PARK CITY, Utah. – More than green shoots are starting to pop up around town as a warm spring unfolds. Park City Gardens, located on State Road 224, is busy with a big expansion that will give customers (and the locals who often just hang out there) a new large greenhouse, a café and coffee shop, and an open garden area. Work is expected to be completed by June.
SAPP Development Group is the builder; a historic building on-site is being refurbished to house the new café.
“We got a historic permit to turn a little dilapidated shed that happened to be the first general store in Park City from the 1890s called the Pace Archibald store [into a coffee shop],” said Sophy Kohler, who has co-owned the local nursery with her husband Greg Kohler for almost six years.
The building was used partially as storage by employees. Now, it’s in the process of becoming a structurally safe, restored park of Park City’s history.
“People don’t really know the history of a lot of these old buildings in Park City unless they’re told, right? Some we know about, but a lot of them, they are just kind of there, so nobody really knew,” said Kohler. “This building was significant, so we just thought, ‘how cool would that be to turn it into that?’”
The nursery can be considered historic in its own right, as it’s been in operation for almost 40 years. In 2016, original owners Steve and Ann Barret sold the nursery to the Kohlers after operating the business for over 30 years.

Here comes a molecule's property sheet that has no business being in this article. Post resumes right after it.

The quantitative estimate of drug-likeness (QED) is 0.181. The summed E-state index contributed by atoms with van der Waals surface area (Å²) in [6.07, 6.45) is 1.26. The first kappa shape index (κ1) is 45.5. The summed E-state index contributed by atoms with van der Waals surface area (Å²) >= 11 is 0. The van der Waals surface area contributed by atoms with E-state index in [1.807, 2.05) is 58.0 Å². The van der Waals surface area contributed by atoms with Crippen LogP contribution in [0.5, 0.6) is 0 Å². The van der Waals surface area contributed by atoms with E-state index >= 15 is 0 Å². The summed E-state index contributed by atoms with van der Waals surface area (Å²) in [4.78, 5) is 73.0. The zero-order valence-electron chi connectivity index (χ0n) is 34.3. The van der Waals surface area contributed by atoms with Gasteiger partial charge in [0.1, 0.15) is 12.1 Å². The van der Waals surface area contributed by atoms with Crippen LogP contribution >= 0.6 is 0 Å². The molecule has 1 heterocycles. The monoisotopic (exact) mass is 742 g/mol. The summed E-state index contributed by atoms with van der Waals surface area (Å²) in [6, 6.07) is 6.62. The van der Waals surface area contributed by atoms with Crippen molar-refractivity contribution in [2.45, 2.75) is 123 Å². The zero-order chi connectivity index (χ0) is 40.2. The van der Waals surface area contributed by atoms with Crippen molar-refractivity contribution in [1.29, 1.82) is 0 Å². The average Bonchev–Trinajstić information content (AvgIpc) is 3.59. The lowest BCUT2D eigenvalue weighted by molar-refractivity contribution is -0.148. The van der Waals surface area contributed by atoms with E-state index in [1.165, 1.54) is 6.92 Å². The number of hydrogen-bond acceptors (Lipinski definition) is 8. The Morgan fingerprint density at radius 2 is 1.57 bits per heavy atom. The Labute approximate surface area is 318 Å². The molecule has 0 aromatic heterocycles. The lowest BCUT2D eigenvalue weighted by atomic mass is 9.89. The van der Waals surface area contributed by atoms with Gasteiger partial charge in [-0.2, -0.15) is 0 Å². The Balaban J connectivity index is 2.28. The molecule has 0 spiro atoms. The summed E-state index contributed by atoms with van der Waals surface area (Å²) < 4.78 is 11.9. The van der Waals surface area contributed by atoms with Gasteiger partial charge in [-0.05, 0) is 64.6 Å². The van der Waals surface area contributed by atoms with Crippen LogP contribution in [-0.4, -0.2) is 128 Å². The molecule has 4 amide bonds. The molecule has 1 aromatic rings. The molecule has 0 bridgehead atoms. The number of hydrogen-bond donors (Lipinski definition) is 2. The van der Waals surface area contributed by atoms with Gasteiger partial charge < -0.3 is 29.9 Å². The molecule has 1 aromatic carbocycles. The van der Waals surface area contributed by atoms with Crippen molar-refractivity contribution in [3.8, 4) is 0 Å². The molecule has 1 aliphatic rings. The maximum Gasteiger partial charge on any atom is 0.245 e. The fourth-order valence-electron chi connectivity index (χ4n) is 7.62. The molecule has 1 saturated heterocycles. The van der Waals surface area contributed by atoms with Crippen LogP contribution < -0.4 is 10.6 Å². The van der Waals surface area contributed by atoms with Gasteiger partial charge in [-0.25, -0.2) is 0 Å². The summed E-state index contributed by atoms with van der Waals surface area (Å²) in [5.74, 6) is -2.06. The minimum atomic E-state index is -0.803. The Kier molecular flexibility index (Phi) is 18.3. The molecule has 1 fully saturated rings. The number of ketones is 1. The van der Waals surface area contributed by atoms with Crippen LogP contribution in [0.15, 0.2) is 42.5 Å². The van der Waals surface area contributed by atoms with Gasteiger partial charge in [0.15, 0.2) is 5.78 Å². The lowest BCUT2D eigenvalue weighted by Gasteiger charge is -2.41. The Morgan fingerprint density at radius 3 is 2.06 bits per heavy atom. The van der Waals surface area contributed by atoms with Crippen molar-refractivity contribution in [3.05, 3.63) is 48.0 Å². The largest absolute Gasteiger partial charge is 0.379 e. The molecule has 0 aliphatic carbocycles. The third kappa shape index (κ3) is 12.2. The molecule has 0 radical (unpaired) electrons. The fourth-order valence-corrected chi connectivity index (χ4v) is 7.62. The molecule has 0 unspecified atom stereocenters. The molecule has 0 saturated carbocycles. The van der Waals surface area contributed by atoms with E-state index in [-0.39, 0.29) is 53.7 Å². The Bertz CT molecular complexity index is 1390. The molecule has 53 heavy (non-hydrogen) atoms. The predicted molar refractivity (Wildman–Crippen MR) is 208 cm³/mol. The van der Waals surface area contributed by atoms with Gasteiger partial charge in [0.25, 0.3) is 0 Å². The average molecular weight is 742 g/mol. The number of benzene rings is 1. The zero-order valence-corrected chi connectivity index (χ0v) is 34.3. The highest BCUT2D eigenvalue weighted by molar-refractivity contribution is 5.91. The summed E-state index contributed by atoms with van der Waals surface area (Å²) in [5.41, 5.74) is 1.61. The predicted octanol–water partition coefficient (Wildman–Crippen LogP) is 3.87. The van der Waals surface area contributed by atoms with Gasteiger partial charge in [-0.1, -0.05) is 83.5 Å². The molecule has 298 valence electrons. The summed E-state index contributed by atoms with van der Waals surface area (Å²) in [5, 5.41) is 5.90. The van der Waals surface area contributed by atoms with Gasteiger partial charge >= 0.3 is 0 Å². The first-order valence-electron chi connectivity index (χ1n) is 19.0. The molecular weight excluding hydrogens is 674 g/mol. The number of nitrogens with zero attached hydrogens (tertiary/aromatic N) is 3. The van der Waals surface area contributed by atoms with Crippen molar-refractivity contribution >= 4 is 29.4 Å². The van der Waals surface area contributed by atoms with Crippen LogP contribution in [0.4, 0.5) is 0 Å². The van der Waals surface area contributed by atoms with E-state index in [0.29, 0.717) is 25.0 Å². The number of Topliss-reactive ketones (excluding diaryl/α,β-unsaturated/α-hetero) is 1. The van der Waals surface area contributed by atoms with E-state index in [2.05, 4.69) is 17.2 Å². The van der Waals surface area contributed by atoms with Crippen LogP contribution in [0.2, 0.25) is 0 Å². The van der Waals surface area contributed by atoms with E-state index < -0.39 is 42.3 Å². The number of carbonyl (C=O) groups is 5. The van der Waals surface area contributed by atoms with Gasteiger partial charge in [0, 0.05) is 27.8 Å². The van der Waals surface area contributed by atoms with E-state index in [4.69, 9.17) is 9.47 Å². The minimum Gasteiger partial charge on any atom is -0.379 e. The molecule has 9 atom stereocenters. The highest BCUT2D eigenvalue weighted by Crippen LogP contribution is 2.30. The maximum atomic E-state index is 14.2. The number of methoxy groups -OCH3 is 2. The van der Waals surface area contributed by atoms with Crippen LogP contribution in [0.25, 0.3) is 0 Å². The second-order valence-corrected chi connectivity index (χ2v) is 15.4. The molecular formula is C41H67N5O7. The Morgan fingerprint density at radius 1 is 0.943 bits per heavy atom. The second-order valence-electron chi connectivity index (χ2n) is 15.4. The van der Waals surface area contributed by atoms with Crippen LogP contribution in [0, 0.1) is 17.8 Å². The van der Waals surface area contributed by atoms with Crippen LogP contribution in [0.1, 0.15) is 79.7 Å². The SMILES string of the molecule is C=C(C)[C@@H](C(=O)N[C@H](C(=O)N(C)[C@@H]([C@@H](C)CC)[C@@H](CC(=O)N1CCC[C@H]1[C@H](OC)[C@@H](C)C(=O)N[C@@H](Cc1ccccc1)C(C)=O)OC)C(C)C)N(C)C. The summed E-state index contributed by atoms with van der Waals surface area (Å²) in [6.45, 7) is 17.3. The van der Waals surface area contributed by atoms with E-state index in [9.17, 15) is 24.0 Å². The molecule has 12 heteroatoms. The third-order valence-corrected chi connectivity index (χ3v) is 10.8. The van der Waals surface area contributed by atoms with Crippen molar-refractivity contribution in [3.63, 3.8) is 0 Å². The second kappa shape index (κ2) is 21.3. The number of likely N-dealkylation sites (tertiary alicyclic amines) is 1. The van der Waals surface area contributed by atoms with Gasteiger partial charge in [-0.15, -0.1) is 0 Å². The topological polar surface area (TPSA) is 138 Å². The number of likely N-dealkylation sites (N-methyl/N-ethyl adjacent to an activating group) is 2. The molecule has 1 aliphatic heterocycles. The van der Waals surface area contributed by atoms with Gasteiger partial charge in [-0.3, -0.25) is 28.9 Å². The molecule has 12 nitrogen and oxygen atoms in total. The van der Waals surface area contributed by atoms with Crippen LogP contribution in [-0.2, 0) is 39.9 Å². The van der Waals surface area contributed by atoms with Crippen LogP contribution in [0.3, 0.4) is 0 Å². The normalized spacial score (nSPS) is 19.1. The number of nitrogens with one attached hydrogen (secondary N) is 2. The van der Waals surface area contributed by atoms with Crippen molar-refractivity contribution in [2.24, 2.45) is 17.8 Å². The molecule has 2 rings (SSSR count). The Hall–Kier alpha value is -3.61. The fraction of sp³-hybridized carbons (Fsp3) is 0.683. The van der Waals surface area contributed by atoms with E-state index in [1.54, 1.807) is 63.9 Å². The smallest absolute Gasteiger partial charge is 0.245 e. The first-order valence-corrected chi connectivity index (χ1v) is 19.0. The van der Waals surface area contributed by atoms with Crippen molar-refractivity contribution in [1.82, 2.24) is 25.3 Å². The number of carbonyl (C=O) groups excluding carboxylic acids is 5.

The garden area is currently being cultivated on a few extra acres of land within the property. On display will be a high-altitude zone garden to show locals what plants and flowers do well in the Park City environment.
“It’s where we have the haunted forest and summer garden dinners in the meadow, and we’re just going to keep expanding,” said Kohler. “In that back area, you can walk along the stream; we’ve got benches and places to sit so you can grab your coffee or your drink. You can go hang out.”
The 2,448 square foot greenhouse will hold plants, herbs, flowers, and larger houseplants year-round.
“What we’ve wanted is an efficient greenhouse where we can have plants year-round so people can come, and they can get herbs in March, and they don’t have to wait for May. And if they have their own greenhouse and want to get like seeds and equipment, we’ll have all that too.”
The Kohlers changed the name from Park City Nursery in January 2020.
“We just felt like we’re more than a nursery,” she said.
When construction is all said and done, the premises will have the greenhouse, café, and gardens in addition to the already existing boutique, nursery, and flower barn. The flower barn, boutique, and greenhouse will be open year-round, while the nursery will continue to be closed from Christmas to April.
While the café and greenhouse need more time to complete construction, Kohler hopes to open both by the end of May. The nursery and bulk yard will open on April 12th.